I can't find information on this for the life of me.

How do astronomers approximate the mass and semimajor axis of a directly imaged exoplanet? Would several photos need to be taken to find the period and find with Kepler's third law or can it be inferred through the temperature of the planet (or another method)? Also if you have any sources of this that would be great.


  • $\begingroup$ Do you have an example of a directly imaged planet whose mass is known or estimated? I don't believe it is possible to determine a planet's mass from directly imaging it. At best, you'll need to do some modeling and other measurements to even have a guess at the mass. As for sources, try looking at what we know about Fomalhaut b, probably one of the most studied exoplanets which we have directly imaged. $\endgroup$
    – zephyr
    Nov 14, 2016 at 13:59
  • $\begingroup$ @zephyr This entire list en.m.wikipedia.org/wiki/List_of_directly_imaged_exoplanets have estimated masses. $\endgroup$
    – ProfRob
    Nov 15, 2016 at 13:02

2 Answers 2


A single direct image of an exoplanets can give an estimate of the mass and orbital period of an exoplanet.

For the former, you need a model for how the luminosity of a giant exoplanet (which all the directly imaged ones are) evolves with time, as a function of mass, and an estimate of the age. One simply looks up what mass of planet would have cooled to its current luminosity at the age of the star that hosts the exoplanet. The luminosity measurement needs an accurate distance to the system and benefits from observations at multiple wavelengths. Realistically, these masses are uncertain by a factor of two at least, because of cooling model uncertainties.

Here is an example of this applied to various directly imaged exoplanets. Evolutionary tracks for various masses are shown in the luminosity versus age plane. Note the size of the age error bars and that is before you factor in uncertainty in the models (two flavours, "hot start" and "cold start" are shown as solid and dashed lines respectively - from Bonnefoy et al. 2013).

Luminosity evolution of exoplanets

The semi-major axis can only be estimated (a lower limit), from a single image, and only then if you have a good distance to the star/planet system. The angular separation is converted to a projected linear separation.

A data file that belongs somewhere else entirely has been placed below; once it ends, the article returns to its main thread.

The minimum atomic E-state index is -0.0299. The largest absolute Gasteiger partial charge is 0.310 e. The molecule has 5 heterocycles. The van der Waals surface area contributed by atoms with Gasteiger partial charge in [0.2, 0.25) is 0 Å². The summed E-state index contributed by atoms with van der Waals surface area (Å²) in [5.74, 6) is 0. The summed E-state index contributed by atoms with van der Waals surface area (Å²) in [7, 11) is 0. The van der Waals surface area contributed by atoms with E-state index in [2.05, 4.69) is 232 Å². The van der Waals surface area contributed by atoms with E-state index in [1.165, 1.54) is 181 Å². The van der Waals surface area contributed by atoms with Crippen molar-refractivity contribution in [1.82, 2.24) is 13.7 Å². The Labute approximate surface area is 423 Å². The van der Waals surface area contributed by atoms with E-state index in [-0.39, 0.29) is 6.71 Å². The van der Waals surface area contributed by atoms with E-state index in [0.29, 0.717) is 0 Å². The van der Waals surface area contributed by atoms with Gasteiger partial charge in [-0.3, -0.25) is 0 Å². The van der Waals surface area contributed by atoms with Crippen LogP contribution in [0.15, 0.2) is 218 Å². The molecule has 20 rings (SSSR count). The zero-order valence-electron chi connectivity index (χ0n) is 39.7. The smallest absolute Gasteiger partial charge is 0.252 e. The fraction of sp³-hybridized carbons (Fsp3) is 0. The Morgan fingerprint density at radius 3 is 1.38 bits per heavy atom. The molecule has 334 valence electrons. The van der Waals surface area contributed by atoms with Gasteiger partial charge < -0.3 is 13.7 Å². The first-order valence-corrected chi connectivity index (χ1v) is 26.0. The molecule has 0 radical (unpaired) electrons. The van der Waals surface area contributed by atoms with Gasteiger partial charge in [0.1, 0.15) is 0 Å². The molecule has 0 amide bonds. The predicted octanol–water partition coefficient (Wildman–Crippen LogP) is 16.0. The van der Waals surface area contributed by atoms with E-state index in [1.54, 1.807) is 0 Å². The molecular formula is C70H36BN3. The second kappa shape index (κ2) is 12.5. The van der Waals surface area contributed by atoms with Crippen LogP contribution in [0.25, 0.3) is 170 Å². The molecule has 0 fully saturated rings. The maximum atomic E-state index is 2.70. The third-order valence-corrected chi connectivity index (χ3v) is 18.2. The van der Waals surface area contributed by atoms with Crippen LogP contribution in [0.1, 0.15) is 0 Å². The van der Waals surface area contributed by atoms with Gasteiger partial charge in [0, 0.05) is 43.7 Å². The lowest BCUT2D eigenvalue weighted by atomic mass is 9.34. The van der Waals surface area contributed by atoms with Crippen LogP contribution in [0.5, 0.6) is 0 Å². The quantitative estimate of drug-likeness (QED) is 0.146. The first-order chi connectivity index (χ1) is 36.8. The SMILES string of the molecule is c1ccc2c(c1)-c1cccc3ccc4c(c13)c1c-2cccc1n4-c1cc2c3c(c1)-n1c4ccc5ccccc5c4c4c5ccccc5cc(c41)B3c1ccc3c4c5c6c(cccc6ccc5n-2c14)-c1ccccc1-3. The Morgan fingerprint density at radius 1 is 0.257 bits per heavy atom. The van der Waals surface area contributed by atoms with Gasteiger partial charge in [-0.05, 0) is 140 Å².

A perfect example of the above is the estimate of the mass and orbit for the exoplanet GJ 504b (Kuzuhara et al. 2013).

With more images spread over an appreciable fraction of the planet's period one can be more accurate. The projection of the elliptical orbit can be mapped, yielding the orbital inclination and thus a better semi-major axis measurement. The orbital period can then also be roughly estimated and checked for consistency with Kepler's third law and an estimate of the stellar mass. Note though that currently imaged planets have orbital periods of at least decades.

Wang et al. (2016) give an example of this approach for beta Pic b. A dozen precise images constrain the semi-major axis to a few percent and give the total system (star plus planet, but dominated by the star) mass.


I want to expand on Rob Jeffries answer:
As pointed out in the comments you need to observe a planet over time as it continues in its orbit.
The reason why you cannot take a simple image to estimate $a$, is that although you observe the planet somewhere in its orbit, this orbit could be elliptical, and thus the distance where you see it would tell you nothing.
However observations over time are already possible and have been done, as in the example of the four-planet HR8799 system. Here I just wanna leave that result from Pueyo et al. 2015 (fig. 9) with their best-fit orbits:

Pueyo et al. 2015, fig 9

In this article, they collected previous measurments of the planetary positions in HR8799, added some of their own and fitted this data with Kepler ellipses. The existence of those orbits additionally constrains the masses a little bit (they only know for all $m_p < 13 m_{jupiter}$), so that's not too much of a constraint) as the system would have already destabilized itself after the age of $\sim 30 Myr$ if they were higher. Later destabilization is of course still possible.
Measurments of this type rely on very precise astrometry, which is the determinaton of an object's position. This may sound easier to do than it actually is. In the above figure the error bars of each measurment used are also given, and to suppress them to small values and at the same time make them accurate is the challenge here. One can see that the errors are of the order of 10 milliarcseconds. From the ground this precision is at the moment at the limit of what we can do, better will only Gaia be with errors down to 10-100 microarcseconds.
But Gaia doesn't have the angular resolution for such systems which has slightly worse than 0.1 arcseconds angular resolution .


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